The variable in the above equation is the marker for the terminability proof. needs to satisfy two conditions: first, it must be guaranteed to be decremented in each loop, and second, it cannot be decremented to a negative number. In this paper, we need to find the specific terminability variable .

We can see here that the variable X stores the nodes that are traversed. And the number of nodes in X keeps increasing. When the loop is completed, the number of nodes stored in X is equal to the number of nodes in the binary tree T. So, we can select (|T|-#X) (|T| is the node value of the whole binary tree and X is the stored traversed node value) as the variable .

We can simplify the equation by substituting v=|T|-#X for:

Then (9) is simplified to:

Under the premise of , the above formula can be further refined according to Selection in Table 1.

(10)

(11)

The above equation (10) can be further refined according to Assignment in Table 1:

because

According to the definition of inv, Prebt, and F functions, the above formula can be simplified:

Left side:

Right side:

So

Similarly, the above equation (11) can be further refined according to Assignment in Table 1.

According to the above refinement, the program can be replaced by:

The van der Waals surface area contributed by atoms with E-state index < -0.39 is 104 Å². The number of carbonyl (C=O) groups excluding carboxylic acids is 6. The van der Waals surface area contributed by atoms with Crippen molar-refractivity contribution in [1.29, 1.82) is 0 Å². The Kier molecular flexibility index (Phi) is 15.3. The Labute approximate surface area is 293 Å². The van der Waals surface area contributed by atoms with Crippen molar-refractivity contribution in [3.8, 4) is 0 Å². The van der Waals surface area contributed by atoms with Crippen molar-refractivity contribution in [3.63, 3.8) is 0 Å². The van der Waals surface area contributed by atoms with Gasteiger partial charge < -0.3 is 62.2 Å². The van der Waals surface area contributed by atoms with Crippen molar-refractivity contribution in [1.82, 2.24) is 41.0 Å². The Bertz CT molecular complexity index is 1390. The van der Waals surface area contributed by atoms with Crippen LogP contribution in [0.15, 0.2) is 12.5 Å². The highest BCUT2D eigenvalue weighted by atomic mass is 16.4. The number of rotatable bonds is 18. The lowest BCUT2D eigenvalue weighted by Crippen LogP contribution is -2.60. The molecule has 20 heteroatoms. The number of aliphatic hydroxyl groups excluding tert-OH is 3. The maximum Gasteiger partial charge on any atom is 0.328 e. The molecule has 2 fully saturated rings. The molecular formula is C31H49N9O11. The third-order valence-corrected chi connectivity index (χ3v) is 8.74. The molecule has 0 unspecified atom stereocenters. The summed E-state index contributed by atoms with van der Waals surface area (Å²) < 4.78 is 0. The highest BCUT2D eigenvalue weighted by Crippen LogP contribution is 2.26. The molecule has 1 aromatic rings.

if

(12)

(13)

Combined with the above formula, the final GCL program is:

do

if

2.3 GCL Program Automation Verification of BTPP

2.3.1 Verification condition generation

In order to verify the GCL code obtained in Section 2.2.3 above, we must first construct the lemma Pre_bt. Then, using the GCL code from above, we must write the corresponding code in Isabelle. The two have the same code structure, and the Isabelle code is as follows:

lemma Pre_bt: "VARS X S T q

{true}

X :=[];q:=T;S :=[];

WHILE(q≠Tnull| q=TnullS≠[])

INV{Prebt(T)=X@Prebt(q)@F(S)}

DO

IF q≠TnullTHEN

X :=X@[data q];

S :=[rtree q]@S ;

q :=(ltree q)

ELSE IF q=TnullS≠[]THEN

q :=(hd S);

S :=(tl S)

ELSE

SKIP

FI

OD

{X=Prebt(T)}"

We then use the apply vcg command to get three verification conditions, as shown in Fig.9.

thumbnail Fig. 9

Verification condition generation

2.3.2 Isabelle assisted verification

Some auxiliary functions and lemmas are required to verify the above three sub-goals. The following are the specific steps:

1) Define two recursive functions Prebt, F:

Function 1:

primrec Prebt::"'a BTree⇒'a list"

where

"Prebt Tnull=[]"|"Prebt(BT t1 x t2) =[x]@(Prebt t1)@(Prebt t2)"

Function2:

fun F::"'a BTreelist⇒'a list"

where

"F[] =[]"|"F(x#xs) =(Prebt x)@(F xs)"

2) Create the lemmas prebt_rule and F_rule to prove the final program.

Lemma 1:  

lemma prebt_rule[simp]:"q≠TnullPrebt q =data q#Prebt(ltree q)@Prebt(rtree q)"

apply(induct q)

apply auto

done

Lemma 2:  

lemma F_rule[simp]:"xs≠[]F xs=Prebt(hd xs)@F(tl xs)"

apply(induct xs)

apply auto

done

3) Prove the three sub-goals:

apply auto

With the auto command in 3) above, we can get a successful result of verification. This is shown in Fig.10.